Jakarta, 15 April 2018
A Christian Pilgrim
THE DISCIPLES OF JESUS BELIEVED NOT FOR JOY
(A biblical refection on THE THIRD SUNDAY OF EASTER [YEAR B] – 15 April 2018)
Gospel Reading: Luke 24:35-48
First Reading: Acts 3:13-15,17-19; Psalms: Psalm 4:2,4,7,9; Second Reading: 1 John 2:1-5
The Scripture Text
Then they told what had happened on the road, and how He was known to them in the breaking of the bread.
As they were saying this, Jesus Himself stood among them, and said to them, “Peace to you.” But they were startled and frightened, and supposed that they saw a spirit. And He said to them, “Why are you troubled, and why to questionings rise in your hearts? See My hands and My feet, that it is I Myself; handle Me, and see; for a spirit has not flesh and bones as you see that I have.” And when He had said this He showed them His hands and His feet. And while they still disbelieved for joy, and wondered, He said to them, “Have you anything here to eat?” They gave Him a piece of broiled fish, and He took it and ate before them.
Then He said to them, “These are my words which I spoke to you while I was still with you, that everything written about Me in the law of Moses and the prophets and the psalms must be fulfilled.” Then He opened their minds to understand the scriptures, and said to them, “Thus it is written, that the Christ should suffer and on the third day rise from the dead, and that repentance and forgiveness of sins should be preached in His name to all nations, beginning from Jerusalem. You are witnesses of these things. (Luke 24:35-48 RSV)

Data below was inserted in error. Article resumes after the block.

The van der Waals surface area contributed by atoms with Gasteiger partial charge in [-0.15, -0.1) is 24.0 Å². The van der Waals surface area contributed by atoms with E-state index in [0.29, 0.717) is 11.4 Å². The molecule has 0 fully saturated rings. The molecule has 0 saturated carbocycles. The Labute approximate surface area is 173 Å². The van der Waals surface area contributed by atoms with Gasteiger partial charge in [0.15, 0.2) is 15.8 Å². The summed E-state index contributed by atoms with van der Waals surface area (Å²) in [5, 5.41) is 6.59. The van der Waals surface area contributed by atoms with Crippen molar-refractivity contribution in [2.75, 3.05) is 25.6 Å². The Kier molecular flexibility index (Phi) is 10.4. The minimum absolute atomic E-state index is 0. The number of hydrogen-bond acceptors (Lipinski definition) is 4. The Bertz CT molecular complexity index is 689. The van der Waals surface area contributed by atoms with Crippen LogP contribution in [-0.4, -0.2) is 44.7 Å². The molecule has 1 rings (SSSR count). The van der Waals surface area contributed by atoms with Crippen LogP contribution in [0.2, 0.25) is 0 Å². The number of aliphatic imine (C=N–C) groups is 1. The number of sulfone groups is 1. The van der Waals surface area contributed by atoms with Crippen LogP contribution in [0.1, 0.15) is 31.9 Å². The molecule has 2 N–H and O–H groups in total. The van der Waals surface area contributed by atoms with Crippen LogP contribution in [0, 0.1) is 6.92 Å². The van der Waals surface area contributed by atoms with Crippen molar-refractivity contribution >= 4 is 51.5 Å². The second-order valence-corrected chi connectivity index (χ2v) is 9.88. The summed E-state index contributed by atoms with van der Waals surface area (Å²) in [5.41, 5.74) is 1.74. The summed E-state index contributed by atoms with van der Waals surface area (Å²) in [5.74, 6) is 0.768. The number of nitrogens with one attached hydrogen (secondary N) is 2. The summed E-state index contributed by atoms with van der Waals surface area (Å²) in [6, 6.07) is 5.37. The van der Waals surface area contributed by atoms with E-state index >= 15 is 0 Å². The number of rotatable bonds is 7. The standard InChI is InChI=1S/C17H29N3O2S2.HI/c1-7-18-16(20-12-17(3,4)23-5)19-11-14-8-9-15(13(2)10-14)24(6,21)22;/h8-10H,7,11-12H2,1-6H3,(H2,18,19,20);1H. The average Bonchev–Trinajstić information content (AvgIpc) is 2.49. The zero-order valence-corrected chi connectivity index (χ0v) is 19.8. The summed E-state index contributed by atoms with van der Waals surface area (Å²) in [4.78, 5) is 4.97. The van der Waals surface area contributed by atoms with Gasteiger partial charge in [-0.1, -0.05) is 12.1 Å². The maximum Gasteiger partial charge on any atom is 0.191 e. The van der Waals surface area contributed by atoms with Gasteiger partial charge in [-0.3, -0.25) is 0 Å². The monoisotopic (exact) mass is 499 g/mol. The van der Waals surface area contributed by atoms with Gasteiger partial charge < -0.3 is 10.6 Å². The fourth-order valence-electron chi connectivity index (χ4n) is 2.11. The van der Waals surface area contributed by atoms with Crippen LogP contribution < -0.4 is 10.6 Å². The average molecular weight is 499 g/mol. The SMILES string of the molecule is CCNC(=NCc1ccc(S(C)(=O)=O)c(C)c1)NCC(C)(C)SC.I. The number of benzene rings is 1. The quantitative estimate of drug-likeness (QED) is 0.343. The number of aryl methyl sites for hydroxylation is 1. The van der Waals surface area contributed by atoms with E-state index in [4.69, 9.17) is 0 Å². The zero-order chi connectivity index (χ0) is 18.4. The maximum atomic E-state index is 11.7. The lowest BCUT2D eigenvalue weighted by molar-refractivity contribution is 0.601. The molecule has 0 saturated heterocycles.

When Jesus appeared before the disciples after His resurrection, they were terrified; they thought that they had seen a ghost. The death of Jesus of the cross had been too painful and devastating for them. Their investment of time and their destiny in Jesus came crumbling down of Good Friday when Jesus, their Master had been caught and crucified on the cross. They wept more for themselves than for Jesus. A drama in their lives had come to an end. It is when they had reconciled themselves to this tragic fate that a new vision, a new life appeared in the resurrected Jesus. When He appeared before them, they were afraid and dumbfounded. When they recognized Him, their fright gave way to joy, and paradoxically, their joy swallowed up their belief. Now, they believed not for joy.